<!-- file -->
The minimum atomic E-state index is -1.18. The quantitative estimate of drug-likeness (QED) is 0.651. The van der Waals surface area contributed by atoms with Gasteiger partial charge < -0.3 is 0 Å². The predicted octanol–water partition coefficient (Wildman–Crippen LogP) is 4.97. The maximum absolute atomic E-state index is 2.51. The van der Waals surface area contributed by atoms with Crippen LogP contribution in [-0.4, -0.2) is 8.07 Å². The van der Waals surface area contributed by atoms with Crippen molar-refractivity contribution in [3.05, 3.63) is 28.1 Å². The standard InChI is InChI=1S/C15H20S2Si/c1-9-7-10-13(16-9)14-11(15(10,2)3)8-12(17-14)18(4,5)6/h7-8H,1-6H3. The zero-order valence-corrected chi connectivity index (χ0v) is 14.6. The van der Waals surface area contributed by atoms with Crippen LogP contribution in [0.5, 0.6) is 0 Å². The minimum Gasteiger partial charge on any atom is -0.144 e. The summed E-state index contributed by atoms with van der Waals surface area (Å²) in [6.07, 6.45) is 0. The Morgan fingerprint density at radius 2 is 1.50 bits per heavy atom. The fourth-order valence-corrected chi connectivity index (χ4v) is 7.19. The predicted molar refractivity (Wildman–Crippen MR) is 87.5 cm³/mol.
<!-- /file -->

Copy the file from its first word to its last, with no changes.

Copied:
The minimum atomic E-state index is -1.18. The quantitative estimate of drug-likeness (QED) is 0.651. The van der Waals surface area contributed by atoms with Gasteiger partial charge < -0.3 is 0 Å². The predicted octanol–water partition coefficient (Wildman–Crippen LogP) is 4.97. The maximum absolute atomic E-state index is 2.51. The van der Waals surface area contributed by atoms with Crippen LogP contribution in [-0.4, -0.2) is 8.07 Å². The van der Waals surface area contributed by atoms with Crippen molar-refractivity contribution in [3.05, 3.63) is 28.1 Å². The standard InChI is InChI=1S/C15H20S2Si/c1-9-7-10-13(16-9)14-11(15(10,2)3)8-12(17-14)18(4,5)6/h7-8H,1-6H3. The zero-order valence-corrected chi connectivity index (χ0v) is 14.6. The van der Waals surface area contributed by atoms with Crippen LogP contribution in [0.5, 0.6) is 0 Å². The minimum Gasteiger partial charge on any atom is -0.144 e. The summed E-state index contributed by atoms with van der Waals surface area (Å²) in [6.07, 6.45) is 0. The Morgan fingerprint density at radius 2 is 1.50 bits per heavy atom. The fourth-order valence-corrected chi connectivity index (χ4v) is 7.19. The predicted molar refractivity (Wildman–Crippen MR) is 87.5 cm³/mol.